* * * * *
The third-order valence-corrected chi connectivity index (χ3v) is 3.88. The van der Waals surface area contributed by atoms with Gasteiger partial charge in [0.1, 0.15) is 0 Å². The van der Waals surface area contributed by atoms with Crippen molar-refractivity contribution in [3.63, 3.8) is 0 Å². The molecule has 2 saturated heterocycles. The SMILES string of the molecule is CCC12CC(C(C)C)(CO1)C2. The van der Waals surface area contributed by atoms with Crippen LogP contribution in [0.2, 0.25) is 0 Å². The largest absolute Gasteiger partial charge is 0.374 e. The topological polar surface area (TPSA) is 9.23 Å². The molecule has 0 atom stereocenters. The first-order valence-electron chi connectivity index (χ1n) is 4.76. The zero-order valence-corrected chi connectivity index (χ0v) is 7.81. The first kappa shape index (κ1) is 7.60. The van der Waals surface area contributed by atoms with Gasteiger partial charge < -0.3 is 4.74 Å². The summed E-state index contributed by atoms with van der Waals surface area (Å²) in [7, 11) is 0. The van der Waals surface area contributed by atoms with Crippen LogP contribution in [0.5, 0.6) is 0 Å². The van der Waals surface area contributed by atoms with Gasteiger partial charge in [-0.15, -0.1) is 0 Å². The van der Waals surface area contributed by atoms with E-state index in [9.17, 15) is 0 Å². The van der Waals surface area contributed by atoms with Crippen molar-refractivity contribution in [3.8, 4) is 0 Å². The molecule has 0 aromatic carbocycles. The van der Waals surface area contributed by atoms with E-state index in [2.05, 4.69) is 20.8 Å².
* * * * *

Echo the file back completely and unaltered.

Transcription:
The third-order valence-corrected chi connectivity index (χ3v) is 3.88. The van der Waals surface area contributed by atoms with Gasteiger partial charge in [0.1, 0.15) is 0 Å². The van der Waals surface area contributed by atoms with Crippen molar-refractivity contribution in [3.63, 3.8) is 0 Å². The molecule has 2 saturated heterocycles. The SMILES string of the molecule is CCC12CC(C(C)C)(CO1)C2. The van der Waals surface area contributed by atoms with Crippen LogP contribution in [0.2, 0.25) is 0 Å². The largest absolute Gasteiger partial charge is 0.374 e. The topological polar surface area (TPSA) is 9.23 Å². The molecule has 0 atom stereocenters. The first-order valence-electron chi connectivity index (χ1n) is 4.76. The zero-order valence-corrected chi connectivity index (χ0v) is 7.81. The first kappa shape index (κ1) is 7.60. The van der Waals surface area contributed by atoms with Gasteiger partial charge < -0.3 is 4.74 Å². The summed E-state index contributed by atoms with van der Waals surface area (Å²) in [7, 11) is 0. The van der Waals surface area contributed by atoms with Crippen LogP contribution in [0.5, 0.6) is 0 Å². The van der Waals surface area contributed by atoms with Gasteiger partial charge in [-0.15, -0.1) is 0 Å². The van der Waals surface area contributed by atoms with E-state index in [9.17, 15) is 0 Å². The van der Waals surface area contributed by atoms with Crippen molar-refractivity contribution in [3.8, 4) is 0 Å². The molecule has 0 aromatic carbocycles. The van der Waals surface area contributed by atoms with E-state index in [2.05, 4.69) is 20.8 Å².